Q:  Were there some major changes?

CB:  There were a few, and one of them, actually noted here.  If you have your book with you.  On page 28, one of the ones, a big change from the first edition to the 2nd.  This is on page 25 of the original Book of Mormon.  I’ve even got the line if you want to know.  “But, behold the virgin which thou seest is the Mother of God after the manner of flesh”, and then in the next paragraph; “and the angel said unto me, behold the Lamb of God, even the eternal Father”, and in the 2nd edition that was changed to; “the virgin is the mother of the Son of God”, and the other line is; “the Son of the Eternal Father”, instead of the Eternal Father.  Then in the 1837 to 1840, which is the third edition.  The reason these three were selected is because these are the three that Joseph Smith personally supervised and had to do with, made changes, corrections, and approved them.  I guess one of the big ones there, was the change from “white and delightful”, to “pure and delightful”.  Now interestingly, our church took all of their…this is really what gave birth to the rest of the books which they published in the future until 1981, the 2nd edition 1837.  The British editions reflected that “white and delightsome, and all of ours had the “white and delightsome” until it was changed in 1981.  The Reorganized Church went back to the 1840 change early on, and they made that change.  That’s one of the biggies from the 1837 to 1840, but most of them were very minor in nature, there may be somebody later on that will focus on the changes themselves.  I’ve gone on too long.  What questions do you have?

Q:  Why the three years between 1837 and 1840?  Is that because of changes or did they sell out?

CB:  They sold out.  Ebenezer Robinson got an agreement from Joseph Smith, he and Don Carlos Smith cooked up this plan, that Joseph would match funds, they would raise so much, Joseph would raise so much, and then give them permission to produce 2,000 copies and then later Joseph couldn’t come up with the money, so they said “Ok, we’ll do 4,000 and we’ll raise the money.”  So they may have done 4,000 total, they did 2,000 to begin with.  That was actually, it has the imprint on the title page, it says Nauvoo, Illinois, but it was actually printed in Cincinnati.  So we think there were eventually 4,000 there’s actually three different what we call states of that book, they were done at different times, with some changes.  The 2nd edition, there were probably 3,000 of those done, and it’s actually scarcer than the first edition.  This is a facsimile of the 1840 Book of Mormon, we have a waiting list unfortunately.  What other questions?

Q:  During your research, would you say that the change that you read to us was an intellectual change?  He looked at it, and said this is not what I wanted it to say, or how do you think it came about?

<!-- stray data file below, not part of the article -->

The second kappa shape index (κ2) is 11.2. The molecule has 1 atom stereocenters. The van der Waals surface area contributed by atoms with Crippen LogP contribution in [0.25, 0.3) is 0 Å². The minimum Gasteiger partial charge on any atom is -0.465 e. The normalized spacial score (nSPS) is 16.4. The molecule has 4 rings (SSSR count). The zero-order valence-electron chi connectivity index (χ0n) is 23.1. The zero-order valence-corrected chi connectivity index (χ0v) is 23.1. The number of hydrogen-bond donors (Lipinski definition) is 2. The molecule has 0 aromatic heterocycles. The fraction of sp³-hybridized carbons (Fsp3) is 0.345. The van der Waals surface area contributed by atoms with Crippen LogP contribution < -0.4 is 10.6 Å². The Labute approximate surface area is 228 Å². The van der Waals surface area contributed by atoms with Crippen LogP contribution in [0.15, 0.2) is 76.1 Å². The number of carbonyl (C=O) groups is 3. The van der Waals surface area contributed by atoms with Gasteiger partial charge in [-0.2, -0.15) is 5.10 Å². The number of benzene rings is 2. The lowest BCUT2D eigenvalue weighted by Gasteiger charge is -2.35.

CB:  There had to be a conscious, I would think it was a conscious decision to make the change.  Now whether that reflected a change in doctrine or perception of the Godhead, I can’t answer that, I don’t think anybody ever commented on it specifically.

Q:  There’s nothing from him in your research that would tell us?

CB:  That’s right.

Q: Did Joseph personally work on each edition

CB:  He did work on them, they used the manuscripts when they did the 3rd edition, he and Oliver actually used the first edition and the 2nd edition to look at what they wanted to change, and the publisher as well as the printer in Cincinnati, Shepherd and Stearns, they also had an 1837 Book of Mormon to use as they set the type and everything for it.

Q:  So there wasn’t a printers’ manuscript for the 1840?

CB:  It was the same manuscript that they already had.

Q:  Just amended?

CB:  Yeah, exactly, with lots of changes.

Q:  Was this handwritten changes?

CB:  Handwritten changes.  Most of them on the original manuscript, Oliver Cowdery made changes on there, but Gilbert actually worked with, a little bit with the original manuscript, but most of it with the printers manuscript, so most of the changes were done on the printers manuscript.  Eventually, Oliver Cowdery took that with him when he left the church, and so they didn’t have access to that for the 3rd edition.  Eventually it got back into the…it went to David Whitmer, and then later on it came back to the Community of Christ Church, so that’s why they ended up with it.

Q:  Can you tell us the value of the 2nd and 3rd editions?

CB:  The 2nd is never, none of them will ever be as much as the first.  Right now, a good original binding, (this isn’t an original binding BTW, this is another binding that was put on the 2nd edition) in the 30-50,000 range for a 2nd, quite a bit less for an 1840, half of that.